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Author Topic: Family Law: A time for Change?  (Read 5244 times)

mitcheli

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Family Law: A time for Change?
« on: Mar 05, 2009, 02:42:07 PM »
Did you know that Illinois is poised to drastically change its family law structure? No? Well, apparently there aren't a lot of other people who did either. Last year, the Illinois House of Representatives passed a resolution (H.R.1101) sponsored by Speaker of the House Michael J. Madigan that created the Illinois Family Law Committee. This committee is charged with analyzing the nearly 30 year old family law structure within our State and to determine if it is time to revise it. During the two public hearings held in the Chicago metro area last month, fewer than 50 people showed up for the public hearings. These meetings were primarily comprised of judges, State law makers, family law attorneys, domestic abuse advocates, and child support advocates.

Advocates for non-custodial parents were few at best.  The American Coalition of Fathers and Children’s Executive Director, Michael McCormick is residing on the board as a member, and there was an excellent speech given by the Children’s Rights Council of Illinois’ own Michael Doherty supporting increased parental time for the traditional non-custodial parent. Overall, the speakers at each meeting gave great evidence in support of need for increased parenting time and responsibility.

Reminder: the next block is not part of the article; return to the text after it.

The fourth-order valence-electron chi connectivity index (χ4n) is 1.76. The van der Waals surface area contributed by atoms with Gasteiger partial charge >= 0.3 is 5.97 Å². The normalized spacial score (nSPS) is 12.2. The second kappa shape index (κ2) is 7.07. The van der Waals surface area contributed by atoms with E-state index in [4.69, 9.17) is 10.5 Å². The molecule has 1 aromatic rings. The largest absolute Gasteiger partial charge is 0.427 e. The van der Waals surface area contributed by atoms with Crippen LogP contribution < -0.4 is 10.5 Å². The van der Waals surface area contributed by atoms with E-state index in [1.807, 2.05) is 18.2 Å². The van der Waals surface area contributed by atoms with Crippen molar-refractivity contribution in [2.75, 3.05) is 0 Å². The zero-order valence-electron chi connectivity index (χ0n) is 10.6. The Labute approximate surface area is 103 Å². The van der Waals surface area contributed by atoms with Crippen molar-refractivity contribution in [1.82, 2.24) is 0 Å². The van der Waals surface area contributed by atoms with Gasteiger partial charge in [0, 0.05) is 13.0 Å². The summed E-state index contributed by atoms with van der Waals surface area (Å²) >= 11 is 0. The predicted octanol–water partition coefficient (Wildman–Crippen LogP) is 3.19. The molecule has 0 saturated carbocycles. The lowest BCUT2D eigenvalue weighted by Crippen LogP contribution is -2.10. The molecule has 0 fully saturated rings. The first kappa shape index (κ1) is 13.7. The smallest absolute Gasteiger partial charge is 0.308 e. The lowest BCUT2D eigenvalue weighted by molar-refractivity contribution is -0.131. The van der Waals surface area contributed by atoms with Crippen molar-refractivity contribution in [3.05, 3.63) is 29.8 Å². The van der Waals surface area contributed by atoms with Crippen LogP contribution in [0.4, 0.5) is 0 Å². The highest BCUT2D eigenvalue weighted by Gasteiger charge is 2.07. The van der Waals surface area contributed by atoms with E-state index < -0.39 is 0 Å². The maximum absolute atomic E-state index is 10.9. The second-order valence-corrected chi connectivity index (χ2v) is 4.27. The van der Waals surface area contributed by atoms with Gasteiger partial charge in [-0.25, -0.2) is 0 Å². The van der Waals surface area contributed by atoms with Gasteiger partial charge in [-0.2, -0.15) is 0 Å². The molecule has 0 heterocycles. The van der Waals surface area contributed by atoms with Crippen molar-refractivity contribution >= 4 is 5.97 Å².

But this is where the discussion of increased parenting time ends. On page 32 of The Task Force on the Family in Our Society Report issued by the Illinois State Bar Association (ISBA), the highly influential association in Illinois Law, states, “The concept of Joint Custody as a panacea for spousal contest in the raising of children has not been successful, particularly where spouses have not been adept at agreeing in other areas of their lives.”

Of course, Illinois State Law doesn’t permit Joint Custody situations when both parents don’t agree, so it’s easily argued that the opinions of the ISBA are based on a clear lack of information. Certainly, not everyone agrees with this opinion. Our neighbors in Iowa, as a standard, have authorized Joint Physical Parenting, or a near equal division of time the children get to spend with each parent. They have implemented Joint Legal Custody or the ability to be involved in the decisions about your child as well. Minnesota also defaults to a Joint Legal Custody position in divorces.

In the public hearing in Chicago, Judge Edward Jordan of the Cook County Circuit Court stated, "Joint Custody, yes, I think there's a Latin Phrase for it, 'It Sucks'". Consider the callousness of such a statement. This mindset creates a situation where one parent can effectively lose their rights to be a significant part of their children’s lives on the whim of the other parent. As long as one of the two doesn’t agree, that is grounds for sole custody under current law.